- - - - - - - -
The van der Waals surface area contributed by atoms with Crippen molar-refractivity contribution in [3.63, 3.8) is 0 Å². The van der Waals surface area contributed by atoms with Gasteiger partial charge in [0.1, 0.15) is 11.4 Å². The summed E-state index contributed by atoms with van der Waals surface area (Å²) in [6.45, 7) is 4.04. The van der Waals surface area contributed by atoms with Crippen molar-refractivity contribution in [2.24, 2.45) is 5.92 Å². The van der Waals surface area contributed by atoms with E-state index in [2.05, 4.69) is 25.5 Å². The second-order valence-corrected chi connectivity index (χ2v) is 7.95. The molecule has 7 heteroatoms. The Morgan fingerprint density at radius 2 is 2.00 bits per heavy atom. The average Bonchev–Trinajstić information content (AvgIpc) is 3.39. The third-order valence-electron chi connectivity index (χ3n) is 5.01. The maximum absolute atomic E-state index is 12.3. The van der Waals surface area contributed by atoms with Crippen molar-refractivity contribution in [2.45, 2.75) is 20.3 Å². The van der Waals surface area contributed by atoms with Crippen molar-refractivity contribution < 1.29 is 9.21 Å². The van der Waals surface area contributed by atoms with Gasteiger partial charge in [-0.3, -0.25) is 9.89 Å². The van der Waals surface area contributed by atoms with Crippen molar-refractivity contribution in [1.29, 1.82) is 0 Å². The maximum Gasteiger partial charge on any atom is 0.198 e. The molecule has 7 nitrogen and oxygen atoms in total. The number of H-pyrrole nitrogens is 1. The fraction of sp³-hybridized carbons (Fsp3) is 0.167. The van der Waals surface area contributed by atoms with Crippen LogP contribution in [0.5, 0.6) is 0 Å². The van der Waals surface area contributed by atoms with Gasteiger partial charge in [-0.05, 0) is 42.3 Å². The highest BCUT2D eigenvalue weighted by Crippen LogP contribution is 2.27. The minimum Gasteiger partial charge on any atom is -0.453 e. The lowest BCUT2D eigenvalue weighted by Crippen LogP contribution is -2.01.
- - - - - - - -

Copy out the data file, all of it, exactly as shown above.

The van der Waals surface area contributed by atoms with Crippen molar-refractivity contribution in [3.63, 3.8) is 0 Å². The van der Waals surface area contributed by atoms with Gasteiger partial charge in [0.1, 0.15) is 11.4 Å². The summed E-state index contributed by atoms with van der Waals surface area (Å²) in [6.45, 7) is 4.04. The van der Waals surface area contributed by atoms with Crippen molar-refractivity contribution in [2.24, 2.45) is 5.92 Å². The van der Waals surface area contributed by atoms with E-state index in [2.05, 4.69) is 25.5 Å². The second-order valence-corrected chi connectivity index (χ2v) is 7.95. The molecule has 7 heteroatoms. The Morgan fingerprint density at radius 2 is 2.00 bits per heavy atom. The average Bonchev–Trinajstić information content (AvgIpc) is 3.39. The third-order valence-electron chi connectivity index (χ3n) is 5.01. The maximum absolute atomic E-state index is 12.3. The van der Waals surface area contributed by atoms with Crippen molar-refractivity contribution in [2.45, 2.75) is 20.3 Å². The van der Waals surface area contributed by atoms with Crippen molar-refractivity contribution < 1.29 is 9.21 Å². The van der Waals surface area contributed by atoms with Gasteiger partial charge in [-0.3, -0.25) is 9.89 Å². The van der Waals surface area contributed by atoms with Crippen molar-refractivity contribution in [1.29, 1.82) is 0 Å². The maximum Gasteiger partial charge on any atom is 0.198 e. The molecule has 7 nitrogen and oxygen atoms in total. The number of H-pyrrole nitrogens is 1. The fraction of sp³-hybridized carbons (Fsp3) is 0.167. The van der Waals surface area contributed by atoms with Crippen LogP contribution in [0.5, 0.6) is 0 Å². The van der Waals surface area contributed by atoms with Gasteiger partial charge in [-0.05, 0) is 42.3 Å². The highest BCUT2D eigenvalue weighted by Crippen LogP contribution is 2.27. The minimum Gasteiger partial charge on any atom is -0.453 e. The lowest BCUT2D eigenvalue weighted by Crippen LogP contribution is -2.01.